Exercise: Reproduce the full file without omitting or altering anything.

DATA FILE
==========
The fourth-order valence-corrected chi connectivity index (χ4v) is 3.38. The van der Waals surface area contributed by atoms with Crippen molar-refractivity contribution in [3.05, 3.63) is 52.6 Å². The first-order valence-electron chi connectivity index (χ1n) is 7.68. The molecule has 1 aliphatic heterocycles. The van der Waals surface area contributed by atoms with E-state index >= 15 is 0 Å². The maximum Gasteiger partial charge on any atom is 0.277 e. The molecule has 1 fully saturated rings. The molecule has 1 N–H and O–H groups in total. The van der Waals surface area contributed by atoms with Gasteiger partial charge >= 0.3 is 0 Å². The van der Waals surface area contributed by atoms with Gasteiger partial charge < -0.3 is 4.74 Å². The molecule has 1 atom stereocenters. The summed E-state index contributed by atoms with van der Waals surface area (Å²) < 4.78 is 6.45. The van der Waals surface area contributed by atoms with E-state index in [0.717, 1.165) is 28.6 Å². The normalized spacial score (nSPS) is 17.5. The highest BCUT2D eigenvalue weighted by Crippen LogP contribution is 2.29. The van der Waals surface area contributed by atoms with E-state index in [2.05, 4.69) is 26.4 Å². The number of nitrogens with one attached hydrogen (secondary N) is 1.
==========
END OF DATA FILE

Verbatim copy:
The fourth-order valence-corrected chi connectivity index (χ4v) is 3.38. The van der Waals surface area contributed by atoms with Crippen molar-refractivity contribution in [3.05, 3.63) is 52.6 Å². The first-order valence-electron chi connectivity index (χ1n) is 7.68. The molecule has 1 aliphatic heterocycles. The van der Waals surface area contributed by atoms with E-state index >= 15 is 0 Å². The maximum Gasteiger partial charge on any atom is 0.277 e. The molecule has 1 fully saturated rings. The molecule has 1 N–H and O–H groups in total. The van der Waals surface area contributed by atoms with Gasteiger partial charge >= 0.3 is 0 Å². The van der Waals surface area contributed by atoms with Gasteiger partial charge < -0.3 is 4.74 Å². The molecule has 1 atom stereocenters. The summed E-state index contributed by atoms with van der Waals surface area (Å²) < 4.78 is 6.45. The van der Waals surface area contributed by atoms with E-state index in [0.717, 1.165) is 28.6 Å². The normalized spacial score (nSPS) is 17.5. The highest BCUT2D eigenvalue weighted by Crippen LogP contribution is 2.29. The van der Waals surface area contributed by atoms with E-state index in [2.05, 4.69) is 26.4 Å². The number of nitrogens with one attached hydrogen (secondary N) is 1.